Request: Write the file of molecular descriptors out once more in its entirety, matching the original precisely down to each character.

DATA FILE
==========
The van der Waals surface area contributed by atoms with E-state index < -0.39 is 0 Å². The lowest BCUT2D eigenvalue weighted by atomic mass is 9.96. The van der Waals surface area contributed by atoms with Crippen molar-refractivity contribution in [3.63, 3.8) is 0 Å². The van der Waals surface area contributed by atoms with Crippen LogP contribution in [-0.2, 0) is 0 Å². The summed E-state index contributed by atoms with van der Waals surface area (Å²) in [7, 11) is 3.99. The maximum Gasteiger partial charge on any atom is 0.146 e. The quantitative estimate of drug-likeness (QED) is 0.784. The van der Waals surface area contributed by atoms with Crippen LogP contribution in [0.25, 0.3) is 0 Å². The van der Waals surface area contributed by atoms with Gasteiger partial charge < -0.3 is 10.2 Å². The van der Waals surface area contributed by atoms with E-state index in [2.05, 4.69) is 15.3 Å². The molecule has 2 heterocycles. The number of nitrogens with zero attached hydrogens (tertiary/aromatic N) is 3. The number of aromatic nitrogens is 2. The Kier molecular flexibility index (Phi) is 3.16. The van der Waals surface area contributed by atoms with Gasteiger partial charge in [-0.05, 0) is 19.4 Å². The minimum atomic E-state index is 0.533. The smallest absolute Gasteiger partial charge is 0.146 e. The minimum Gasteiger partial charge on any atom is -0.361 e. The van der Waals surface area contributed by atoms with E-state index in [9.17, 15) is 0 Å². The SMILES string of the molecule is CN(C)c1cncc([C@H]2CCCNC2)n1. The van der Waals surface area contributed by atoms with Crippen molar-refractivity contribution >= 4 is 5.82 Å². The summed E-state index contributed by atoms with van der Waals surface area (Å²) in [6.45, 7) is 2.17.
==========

The van der Waals surface area contributed by atoms with E-state index < -0.39 is 0 Å². The lowest BCUT2D eigenvalue weighted by atomic mass is 9.96. The van der Waals surface area contributed by atoms with Crippen molar-refractivity contribution in [3.63, 3.8) is 0 Å². The van der Waals surface area contributed by atoms with Crippen LogP contribution in [-0.2, 0) is 0 Å². The summed E-state index contributed by atoms with van der Waals surface area (Å²) in [7, 11) is 3.99. The maximum Gasteiger partial charge on any atom is 0.146 e. The quantitative estimate of drug-likeness (QED) is 0.784. The van der Waals surface area contributed by atoms with Crippen LogP contribution in [0.25, 0.3) is 0 Å². The van der Waals surface area contributed by atoms with Gasteiger partial charge < -0.3 is 10.2 Å². The van der Waals surface area contributed by atoms with E-state index in [2.05, 4.69) is 15.3 Å². The molecule has 2 heterocycles. The number of nitrogens with zero attached hydrogens (tertiary/aromatic N) is 3. The number of aromatic nitrogens is 2. The Kier molecular flexibility index (Phi) is 3.16. The van der Waals surface area contributed by atoms with Gasteiger partial charge in [-0.05, 0) is 19.4 Å². The minimum atomic E-state index is 0.533. The smallest absolute Gasteiger partial charge is 0.146 e. The minimum Gasteiger partial charge on any atom is -0.361 e. The van der Waals surface area contributed by atoms with E-state index in [9.17, 15) is 0 Å². The SMILES string of the molecule is CN(C)c1cncc([C@H]2CCCNC2)n1. The van der Waals surface area contributed by atoms with Crippen molar-refractivity contribution >= 4 is 5.82 Å². The summed E-state index contributed by atoms with van der Waals surface area (Å²) in [6.45, 7) is 2.17.